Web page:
Apr 13 2017 Diving Into The Intersector Toolkit: Identify a Manager
We recently updated our Toolkit for Intersector Collaboration to provide even more useful advice to practitioners involved in cross-sector collaborations. Each week we’ll be profiling one of our 17 tools, with a focus on resources that can help collaborations succeed.
A critical component of launching a successful cross-sector collaboration is identifying a manager to coordinate tasks that allow the collaboration to progress and to serve as a single point of accountability for the collaboration. The manager may be a single person, a body of managers, or an organization. The manager may be an existing partner who is well suited to the task, or the collaboration may seek to contract with a third-party manager.
Collaboration partners may have differing expectations of managers and of project management practices. If partners are involved in determining criteria to select a manager, they will be more likely to work with the manager and have confidence in the manager’s capacity to coordinate the collaboration’s activities. When partners come together to make this decision, they should consider: whether the expertise and experience of the manager align with the collaboration’s needs; whether the manager has experience working with collaborations with similar outputs, goals, and types of partners; whether the manager’s cost is within the collaboration’s budget; and whether the manager is available during the timespan of the collaboration.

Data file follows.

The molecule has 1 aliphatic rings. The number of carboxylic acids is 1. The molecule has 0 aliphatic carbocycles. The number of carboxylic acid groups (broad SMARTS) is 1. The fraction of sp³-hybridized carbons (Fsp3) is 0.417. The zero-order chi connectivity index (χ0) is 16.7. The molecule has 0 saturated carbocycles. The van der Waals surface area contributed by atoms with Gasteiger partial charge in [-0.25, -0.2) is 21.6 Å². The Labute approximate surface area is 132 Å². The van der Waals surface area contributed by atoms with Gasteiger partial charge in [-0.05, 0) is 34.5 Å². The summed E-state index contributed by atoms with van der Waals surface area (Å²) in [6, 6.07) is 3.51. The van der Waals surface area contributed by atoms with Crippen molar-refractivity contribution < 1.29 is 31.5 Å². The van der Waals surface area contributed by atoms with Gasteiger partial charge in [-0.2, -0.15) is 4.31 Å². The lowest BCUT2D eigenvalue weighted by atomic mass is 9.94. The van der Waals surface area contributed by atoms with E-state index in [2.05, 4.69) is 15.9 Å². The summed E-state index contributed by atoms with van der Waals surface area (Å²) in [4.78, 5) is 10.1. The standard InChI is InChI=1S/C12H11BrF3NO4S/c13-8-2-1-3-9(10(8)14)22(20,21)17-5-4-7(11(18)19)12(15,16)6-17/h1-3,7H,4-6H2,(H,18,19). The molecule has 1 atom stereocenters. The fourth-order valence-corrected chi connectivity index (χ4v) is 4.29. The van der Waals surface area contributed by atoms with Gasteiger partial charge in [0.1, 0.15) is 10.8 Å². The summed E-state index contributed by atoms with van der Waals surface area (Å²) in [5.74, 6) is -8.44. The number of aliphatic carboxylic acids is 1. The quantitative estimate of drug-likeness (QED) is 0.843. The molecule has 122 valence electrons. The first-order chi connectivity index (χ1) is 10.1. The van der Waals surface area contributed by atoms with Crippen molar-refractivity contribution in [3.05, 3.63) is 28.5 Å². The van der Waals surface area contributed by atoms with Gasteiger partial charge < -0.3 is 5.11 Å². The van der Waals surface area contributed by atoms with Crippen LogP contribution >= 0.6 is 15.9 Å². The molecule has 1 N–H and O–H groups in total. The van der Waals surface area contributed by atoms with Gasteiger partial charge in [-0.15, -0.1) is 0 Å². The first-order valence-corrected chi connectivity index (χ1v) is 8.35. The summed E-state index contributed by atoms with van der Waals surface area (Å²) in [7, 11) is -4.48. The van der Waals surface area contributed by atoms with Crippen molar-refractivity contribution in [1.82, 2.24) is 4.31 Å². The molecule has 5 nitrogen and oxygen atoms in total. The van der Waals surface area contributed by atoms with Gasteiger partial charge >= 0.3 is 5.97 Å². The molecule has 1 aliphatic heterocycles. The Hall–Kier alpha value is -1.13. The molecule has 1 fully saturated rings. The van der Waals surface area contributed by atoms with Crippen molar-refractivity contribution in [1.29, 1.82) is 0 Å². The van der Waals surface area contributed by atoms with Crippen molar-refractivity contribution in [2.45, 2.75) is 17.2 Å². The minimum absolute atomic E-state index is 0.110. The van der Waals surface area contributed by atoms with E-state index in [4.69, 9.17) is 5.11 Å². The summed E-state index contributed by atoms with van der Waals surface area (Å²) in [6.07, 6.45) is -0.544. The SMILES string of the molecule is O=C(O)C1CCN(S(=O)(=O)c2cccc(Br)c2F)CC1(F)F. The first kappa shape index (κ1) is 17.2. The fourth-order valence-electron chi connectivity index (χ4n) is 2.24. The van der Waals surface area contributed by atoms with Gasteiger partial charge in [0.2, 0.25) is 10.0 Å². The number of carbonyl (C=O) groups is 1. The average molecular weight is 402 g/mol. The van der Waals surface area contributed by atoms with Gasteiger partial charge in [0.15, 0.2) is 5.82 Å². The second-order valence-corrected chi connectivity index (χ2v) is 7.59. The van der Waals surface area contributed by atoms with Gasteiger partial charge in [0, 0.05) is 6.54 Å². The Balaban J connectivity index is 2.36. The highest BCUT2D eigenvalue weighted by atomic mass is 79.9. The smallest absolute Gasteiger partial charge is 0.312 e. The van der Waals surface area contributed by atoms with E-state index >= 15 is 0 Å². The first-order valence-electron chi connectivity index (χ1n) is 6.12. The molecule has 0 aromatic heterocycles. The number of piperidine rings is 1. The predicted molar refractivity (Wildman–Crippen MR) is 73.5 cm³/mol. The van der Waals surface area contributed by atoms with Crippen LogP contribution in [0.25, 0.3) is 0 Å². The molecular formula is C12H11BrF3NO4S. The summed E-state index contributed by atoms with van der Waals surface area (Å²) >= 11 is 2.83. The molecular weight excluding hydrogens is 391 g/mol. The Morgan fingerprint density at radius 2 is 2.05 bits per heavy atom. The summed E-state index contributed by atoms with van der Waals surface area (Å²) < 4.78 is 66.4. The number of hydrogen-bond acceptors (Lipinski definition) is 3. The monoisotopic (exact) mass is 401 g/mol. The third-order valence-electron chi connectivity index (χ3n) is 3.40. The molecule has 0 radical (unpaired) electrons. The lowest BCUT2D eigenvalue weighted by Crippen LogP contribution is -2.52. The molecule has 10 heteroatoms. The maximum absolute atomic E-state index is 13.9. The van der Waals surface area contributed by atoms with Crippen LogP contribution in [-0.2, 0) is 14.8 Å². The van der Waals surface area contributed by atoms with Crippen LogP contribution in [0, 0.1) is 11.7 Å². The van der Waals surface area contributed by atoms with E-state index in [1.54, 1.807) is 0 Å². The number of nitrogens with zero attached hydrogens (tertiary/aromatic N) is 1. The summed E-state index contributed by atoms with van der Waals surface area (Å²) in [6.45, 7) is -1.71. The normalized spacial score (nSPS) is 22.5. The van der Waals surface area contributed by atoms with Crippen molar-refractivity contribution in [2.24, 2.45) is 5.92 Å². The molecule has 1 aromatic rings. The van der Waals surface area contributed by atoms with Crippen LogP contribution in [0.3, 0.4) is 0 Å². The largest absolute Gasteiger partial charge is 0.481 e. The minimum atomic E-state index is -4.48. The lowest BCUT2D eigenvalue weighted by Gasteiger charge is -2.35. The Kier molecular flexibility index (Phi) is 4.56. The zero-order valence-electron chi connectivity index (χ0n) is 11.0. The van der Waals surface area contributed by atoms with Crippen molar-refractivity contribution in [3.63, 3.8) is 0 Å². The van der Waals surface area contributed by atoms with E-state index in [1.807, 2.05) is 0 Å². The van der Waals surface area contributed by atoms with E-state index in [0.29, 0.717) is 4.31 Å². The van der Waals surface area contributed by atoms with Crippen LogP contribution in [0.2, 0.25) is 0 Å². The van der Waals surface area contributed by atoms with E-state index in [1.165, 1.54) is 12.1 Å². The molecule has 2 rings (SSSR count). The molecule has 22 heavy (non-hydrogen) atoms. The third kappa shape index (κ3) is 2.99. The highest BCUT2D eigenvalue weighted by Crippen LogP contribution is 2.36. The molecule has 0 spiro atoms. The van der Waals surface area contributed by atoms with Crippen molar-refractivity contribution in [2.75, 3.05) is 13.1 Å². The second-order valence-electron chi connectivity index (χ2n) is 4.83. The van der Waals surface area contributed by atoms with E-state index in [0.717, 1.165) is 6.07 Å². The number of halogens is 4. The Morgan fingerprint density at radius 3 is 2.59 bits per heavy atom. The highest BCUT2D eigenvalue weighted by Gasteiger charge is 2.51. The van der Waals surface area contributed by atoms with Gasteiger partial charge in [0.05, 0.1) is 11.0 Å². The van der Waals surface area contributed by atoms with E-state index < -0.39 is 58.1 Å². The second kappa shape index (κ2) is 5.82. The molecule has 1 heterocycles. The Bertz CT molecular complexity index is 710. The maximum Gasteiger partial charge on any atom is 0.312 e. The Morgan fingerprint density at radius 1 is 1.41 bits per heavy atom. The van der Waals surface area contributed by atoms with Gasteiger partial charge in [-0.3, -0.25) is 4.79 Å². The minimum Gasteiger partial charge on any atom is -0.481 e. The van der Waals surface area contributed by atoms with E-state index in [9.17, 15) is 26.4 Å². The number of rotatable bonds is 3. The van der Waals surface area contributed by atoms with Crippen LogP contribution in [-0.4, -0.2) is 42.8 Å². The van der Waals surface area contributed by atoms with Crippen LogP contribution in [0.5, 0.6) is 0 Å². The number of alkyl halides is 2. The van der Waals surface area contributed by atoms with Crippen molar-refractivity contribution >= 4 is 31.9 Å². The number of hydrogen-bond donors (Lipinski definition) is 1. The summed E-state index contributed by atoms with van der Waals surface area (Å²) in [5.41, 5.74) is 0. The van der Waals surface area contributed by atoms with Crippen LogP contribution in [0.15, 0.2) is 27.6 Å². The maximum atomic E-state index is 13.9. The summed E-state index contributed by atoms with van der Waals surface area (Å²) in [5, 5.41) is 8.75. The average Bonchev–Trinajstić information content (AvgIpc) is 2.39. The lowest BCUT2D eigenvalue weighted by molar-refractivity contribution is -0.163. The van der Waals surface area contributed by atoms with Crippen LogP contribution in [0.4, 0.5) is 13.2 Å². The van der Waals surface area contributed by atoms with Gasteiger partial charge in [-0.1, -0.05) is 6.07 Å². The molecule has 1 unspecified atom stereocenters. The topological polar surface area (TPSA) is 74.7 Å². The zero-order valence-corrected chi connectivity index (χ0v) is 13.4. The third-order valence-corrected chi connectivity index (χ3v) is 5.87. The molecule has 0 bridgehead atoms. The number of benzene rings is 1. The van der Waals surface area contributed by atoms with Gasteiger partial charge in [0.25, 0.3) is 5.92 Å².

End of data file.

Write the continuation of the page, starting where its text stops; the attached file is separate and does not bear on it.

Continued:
Partners can begin identifying a manager by first determining if someone within the partnership has the skills and capacity to take on the role. To do so, partners can see Tool 4: Partnering Roles and Skills Questionnaire in The Partnering Initiative’s “The Partnering Toolbook” (found on page 47), which is intended for collaboration partners to assess their skills in areas like project planning and management, communications, facilitation, and more. This one-page questionnaire assesses roles, such as relationship management and resource mobilization, and skills, such as negotiation and evaluating, on a scale of 1 to 5. We suggest this tool can be used by partners to identify whether one or more partners possesses the skills needed to act as collaboration manager, or whether the collaboration has gaps in these areas and should enlist a third party.
Once the manager is identified, Spark Policy Institute’s “Strategic Backbone Toolkit” can serve as a valuable resource for the individual(s) or organization(s) that the collaboration has chosen to act as manager — here referred to as the “backbone organization,” described as “the chief support system, the entity or entities charged with coordinating the various efforts of partner organizations and ensuring everyone is moving together toward a common goal.” The Toolkit includes discussion and resources related to governance, decision making, scaling change, mobilizing and managing funding, and more.
See Identify a Manager in our Toolkit for further discussion on this topic, questions to guide tool use, and more.
Explore the full Toolkit and each of the 17 tools with enhanced discussion, questions to guide tool use, and additional resources here.